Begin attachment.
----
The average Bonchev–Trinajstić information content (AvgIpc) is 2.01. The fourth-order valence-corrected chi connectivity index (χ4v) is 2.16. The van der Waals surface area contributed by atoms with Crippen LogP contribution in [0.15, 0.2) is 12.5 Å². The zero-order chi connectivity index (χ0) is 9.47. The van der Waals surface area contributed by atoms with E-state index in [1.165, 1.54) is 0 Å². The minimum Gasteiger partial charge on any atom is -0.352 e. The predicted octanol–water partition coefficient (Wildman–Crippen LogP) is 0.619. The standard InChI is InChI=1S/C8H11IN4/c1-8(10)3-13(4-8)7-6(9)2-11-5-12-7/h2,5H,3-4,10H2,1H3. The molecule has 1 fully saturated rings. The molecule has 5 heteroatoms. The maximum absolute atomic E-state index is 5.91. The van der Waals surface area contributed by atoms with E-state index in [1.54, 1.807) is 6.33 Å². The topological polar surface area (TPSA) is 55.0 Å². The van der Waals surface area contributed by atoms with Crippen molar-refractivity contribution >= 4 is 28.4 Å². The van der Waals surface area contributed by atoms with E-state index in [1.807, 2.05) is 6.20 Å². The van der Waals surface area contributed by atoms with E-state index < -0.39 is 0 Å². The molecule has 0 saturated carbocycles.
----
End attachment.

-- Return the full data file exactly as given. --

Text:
The average Bonchev–Trinajstić information content (AvgIpc) is 2.01. The fourth-order valence-corrected chi connectivity index (χ4v) is 2.16. The van der Waals surface area contributed by atoms with Crippen LogP contribution in [0.15, 0.2) is 12.5 Å². The zero-order chi connectivity index (χ0) is 9.47. The van der Waals surface area contributed by atoms with E-state index in [1.165, 1.54) is 0 Å². The minimum Gasteiger partial charge on any atom is -0.352 e. The predicted octanol–water partition coefficient (Wildman–Crippen LogP) is 0.619. The standard InChI is InChI=1S/C8H11IN4/c1-8(10)3-13(4-8)7-6(9)2-11-5-12-7/h2,5H,3-4,10H2,1H3. The molecule has 1 fully saturated rings. The molecule has 5 heteroatoms. The maximum absolute atomic E-state index is 5.91. The van der Waals surface area contributed by atoms with E-state index in [1.54, 1.807) is 6.33 Å². The topological polar surface area (TPSA) is 55.0 Å². The van der Waals surface area contributed by atoms with Crippen molar-refractivity contribution >= 4 is 28.4 Å². The van der Waals surface area contributed by atoms with E-state index in [1.807, 2.05) is 6.20 Å². The van der Waals surface area contributed by atoms with E-state index < -0.39 is 0 Å². The molecule has 0 saturated carbocycles.